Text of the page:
While the American Society of Safety Engineers (ASSE) is commending OSHA for its efforts to update the agency's 1989 Guidelines for Safety and Health Management Programs, its Recommended Practices for Safety and Health Programs (RPSHP) fail to stress the importance of using safety and health professionals to manage the programs.
Occupational injury and illness data released yesterday by the Bureau of Labor Statistics (BLS) showed a significant drop in the rate of recordable workplace injuries and illnesses in 2015, continuing a pattern of decline that, apart from 2012, has occurred annually for the last 13 years.
Visit any emergency department in the United States and you may find individuals who were injured or who became ill on the job. In 2013 alone, an estimated 2.7 million workers received treatment in emergency departments for nonfatal work-related injuries and illnesses.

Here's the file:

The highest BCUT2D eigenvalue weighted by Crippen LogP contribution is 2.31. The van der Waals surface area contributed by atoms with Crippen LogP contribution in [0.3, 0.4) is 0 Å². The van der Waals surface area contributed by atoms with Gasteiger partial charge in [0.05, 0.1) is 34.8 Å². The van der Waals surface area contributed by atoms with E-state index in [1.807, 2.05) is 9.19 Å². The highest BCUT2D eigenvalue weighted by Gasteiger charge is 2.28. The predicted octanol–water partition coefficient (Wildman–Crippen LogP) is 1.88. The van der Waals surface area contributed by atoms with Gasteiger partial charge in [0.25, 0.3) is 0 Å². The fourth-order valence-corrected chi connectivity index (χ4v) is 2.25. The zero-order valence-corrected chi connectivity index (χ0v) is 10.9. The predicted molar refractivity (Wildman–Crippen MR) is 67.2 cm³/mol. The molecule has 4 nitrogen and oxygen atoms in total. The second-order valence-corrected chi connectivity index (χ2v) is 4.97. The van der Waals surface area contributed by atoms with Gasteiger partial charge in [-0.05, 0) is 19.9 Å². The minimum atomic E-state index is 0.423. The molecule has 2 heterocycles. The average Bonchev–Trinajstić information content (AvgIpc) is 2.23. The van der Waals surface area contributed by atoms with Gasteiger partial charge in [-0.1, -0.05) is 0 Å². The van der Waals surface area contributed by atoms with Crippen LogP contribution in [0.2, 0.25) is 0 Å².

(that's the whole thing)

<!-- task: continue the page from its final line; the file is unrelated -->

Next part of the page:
The Southeastern part of the U.S. has an especially high workplace fatality rate, with 5.2 work-related injury deaths per 100,000 workers in 2014, compared with 3.8 nationwide, according to the National Institute for Occupational Safety and Health (NIOSH).
OSHA yesterday released a set of Recommended Practices for Safety and Health Programs intended to update its 1989-era program guidelines. The agency says the new guidelines address the needs of small- and medium-sized businesses and multi-employer workplaces and reflect changes in the economy, workplaces, and evolving safety and health issues.